The following Banking & Finance practice note provides comprehensive and up to date legal information covering:
This Practice Note focuses on what is thought of as traditional real estate finance ie lending against the cash flow generated by a property. In its simplest form, traditional real estate finance involves a loan to a borrower which is repaid from the rental income of the borrower’s property. (Other methods of investing in real estate finance include sale and leaseback, real estate investment trusts, jersey property unit trusts and property derivatives. For more information, see: Methods of investing in real estate—overview).
Real estate finance transactions are either investment finance transactions or development finance transactions, depending on whether the property is being purchased as an investment (ie it is already generating revenue) or whether the property is being purchased to be developed. For more information, see Practice Notes:
Real estate finance—investment facilities—key features, and
Real estate finance—development facilities—key features
The Loan Market Association (LMA) has published standard form facility agreements for both investment and development real estate finance transactions which can be used as a starting point in these types of transactions. These are:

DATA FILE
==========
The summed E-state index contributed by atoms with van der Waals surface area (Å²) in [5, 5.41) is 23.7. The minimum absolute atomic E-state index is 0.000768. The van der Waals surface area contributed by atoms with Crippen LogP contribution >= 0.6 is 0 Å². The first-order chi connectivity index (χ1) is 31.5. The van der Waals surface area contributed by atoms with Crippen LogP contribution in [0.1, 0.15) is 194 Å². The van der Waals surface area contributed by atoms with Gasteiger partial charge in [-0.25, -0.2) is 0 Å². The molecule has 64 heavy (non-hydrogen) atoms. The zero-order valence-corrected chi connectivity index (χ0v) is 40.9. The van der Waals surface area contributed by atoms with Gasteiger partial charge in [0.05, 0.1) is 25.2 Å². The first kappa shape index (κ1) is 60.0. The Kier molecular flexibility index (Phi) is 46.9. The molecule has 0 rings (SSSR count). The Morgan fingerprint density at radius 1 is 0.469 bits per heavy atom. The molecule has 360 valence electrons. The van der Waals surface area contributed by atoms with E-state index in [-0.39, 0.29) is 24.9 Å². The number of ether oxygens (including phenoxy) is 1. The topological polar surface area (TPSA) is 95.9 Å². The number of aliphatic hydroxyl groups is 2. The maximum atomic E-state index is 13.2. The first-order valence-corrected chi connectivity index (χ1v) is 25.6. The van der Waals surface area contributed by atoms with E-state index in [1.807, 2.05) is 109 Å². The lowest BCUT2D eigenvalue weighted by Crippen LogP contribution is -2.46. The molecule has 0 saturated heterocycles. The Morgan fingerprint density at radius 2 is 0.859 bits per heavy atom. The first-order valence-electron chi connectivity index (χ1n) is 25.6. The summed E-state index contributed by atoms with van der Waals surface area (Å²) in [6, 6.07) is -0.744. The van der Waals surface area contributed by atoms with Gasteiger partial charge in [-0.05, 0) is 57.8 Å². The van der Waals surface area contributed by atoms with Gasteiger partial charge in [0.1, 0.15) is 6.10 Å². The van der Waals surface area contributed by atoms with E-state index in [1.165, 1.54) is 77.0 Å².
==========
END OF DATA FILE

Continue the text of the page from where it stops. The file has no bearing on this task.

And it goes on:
the Single Currency Term Facility Agreement for Real Estate Finance Multiproperty Investment (LMA REF Investment Facility Agreement)—whereby a loan facility is provided to a borrower for it to purchase a property (or a group of properties). For more information, see Practice Note: LMA real
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When defendants are guilty, they have a choice to plead guilty or to put the prosecution to proof. When they plead guilty they may benefit from a reduction in their sentence as a result, see Practice Note: Credit for guilty plea. However, the Sentencing Council's overarching guidelines on reduction
This Practice Note considers proprietary estoppel from a generic standpoint.For industry specific guidance on proprietary estoppel, see Practice Notes:•Estoppel and property law•Mortgages by estoppelProprietary estoppel—what is it?Unlike the other forms of estoppel (see Practice Note: Estoppel—what,
This Practice Note covers the legal framework and regulatory guidance to be considered in determining whether an arrangement constitutes a contract of insurance and the possible consequences of carrying on activities relating to a contract of insurance without the requisite regulatory permissionsThe
Coronavirus (COVID-19): The guidance detailing normal practice set out in this Practice Note may be affected by measures concerning process and procedure in the civil courts that have been introduced as a result of the coronavirus (COVID-19) pandemic. For guidance, see Practice Note: Coronavirus
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